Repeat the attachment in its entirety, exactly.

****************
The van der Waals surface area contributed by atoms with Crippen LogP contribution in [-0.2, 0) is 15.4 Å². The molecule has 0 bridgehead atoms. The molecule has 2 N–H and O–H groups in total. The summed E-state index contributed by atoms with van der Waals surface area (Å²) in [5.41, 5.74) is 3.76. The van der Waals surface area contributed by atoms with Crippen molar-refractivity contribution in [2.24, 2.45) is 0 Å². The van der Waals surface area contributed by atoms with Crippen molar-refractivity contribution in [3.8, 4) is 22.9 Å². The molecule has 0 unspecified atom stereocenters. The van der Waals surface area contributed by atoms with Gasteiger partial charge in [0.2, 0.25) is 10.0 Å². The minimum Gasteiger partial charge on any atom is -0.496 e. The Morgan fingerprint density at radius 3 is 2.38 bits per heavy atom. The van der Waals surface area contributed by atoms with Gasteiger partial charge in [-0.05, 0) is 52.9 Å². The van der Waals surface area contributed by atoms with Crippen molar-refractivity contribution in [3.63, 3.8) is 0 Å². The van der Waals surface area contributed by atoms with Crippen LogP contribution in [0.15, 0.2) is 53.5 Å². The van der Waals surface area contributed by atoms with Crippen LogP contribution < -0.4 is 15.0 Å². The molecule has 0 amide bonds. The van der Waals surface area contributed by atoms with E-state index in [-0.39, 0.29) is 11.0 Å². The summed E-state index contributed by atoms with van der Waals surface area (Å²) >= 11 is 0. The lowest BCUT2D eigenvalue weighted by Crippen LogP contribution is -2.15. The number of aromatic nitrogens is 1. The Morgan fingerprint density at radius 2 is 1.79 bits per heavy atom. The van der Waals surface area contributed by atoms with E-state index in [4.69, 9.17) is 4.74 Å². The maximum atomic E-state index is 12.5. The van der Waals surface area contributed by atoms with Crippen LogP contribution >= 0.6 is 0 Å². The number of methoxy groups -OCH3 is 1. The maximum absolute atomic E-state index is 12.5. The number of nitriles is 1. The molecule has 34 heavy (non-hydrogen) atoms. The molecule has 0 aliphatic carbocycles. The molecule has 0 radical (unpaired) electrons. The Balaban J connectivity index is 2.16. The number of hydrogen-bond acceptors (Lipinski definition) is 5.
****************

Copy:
The van der Waals surface area contributed by atoms with Crippen LogP contribution in [-0.2, 0) is 15.4 Å². The molecule has 0 bridgehead atoms. The molecule has 2 N–H and O–H groups in total. The summed E-state index contributed by atoms with van der Waals surface area (Å²) in [5.41, 5.74) is 3.76. The van der Waals surface area contributed by atoms with Crippen molar-refractivity contribution in [2.24, 2.45) is 0 Å². The van der Waals surface area contributed by atoms with Crippen molar-refractivity contribution in [3.8, 4) is 22.9 Å². The molecule has 0 unspecified atom stereocenters. The van der Waals surface area contributed by atoms with Gasteiger partial charge in [0.2, 0.25) is 10.0 Å². The minimum Gasteiger partial charge on any atom is -0.496 e. The Morgan fingerprint density at radius 3 is 2.38 bits per heavy atom. The van der Waals surface area contributed by atoms with Gasteiger partial charge in [-0.05, 0) is 52.9 Å². The van der Waals surface area contributed by atoms with Crippen molar-refractivity contribution in [3.63, 3.8) is 0 Å². The van der Waals surface area contributed by atoms with Crippen LogP contribution in [0.15, 0.2) is 53.5 Å². The van der Waals surface area contributed by atoms with Crippen LogP contribution < -0.4 is 15.0 Å². The molecule has 0 amide bonds. The van der Waals surface area contributed by atoms with E-state index in [-0.39, 0.29) is 11.0 Å². The summed E-state index contributed by atoms with van der Waals surface area (Å²) >= 11 is 0. The lowest BCUT2D eigenvalue weighted by Crippen LogP contribution is -2.15. The number of aromatic nitrogens is 1. The Morgan fingerprint density at radius 2 is 1.79 bits per heavy atom. The van der Waals surface area contributed by atoms with E-state index in [4.69, 9.17) is 4.74 Å². The maximum atomic E-state index is 12.5. The van der Waals surface area contributed by atoms with Crippen LogP contribution >= 0.6 is 0 Å². The number of methoxy groups -OCH3 is 1. The maximum absolute atomic E-state index is 12.5. The number of nitriles is 1. The molecule has 34 heavy (non-hydrogen) atoms. The molecule has 0 aliphatic carbocycles. The molecule has 0 radical (unpaired) electrons. The Balaban J connectivity index is 2.16. The number of hydrogen-bond acceptors (Lipinski definition) is 5.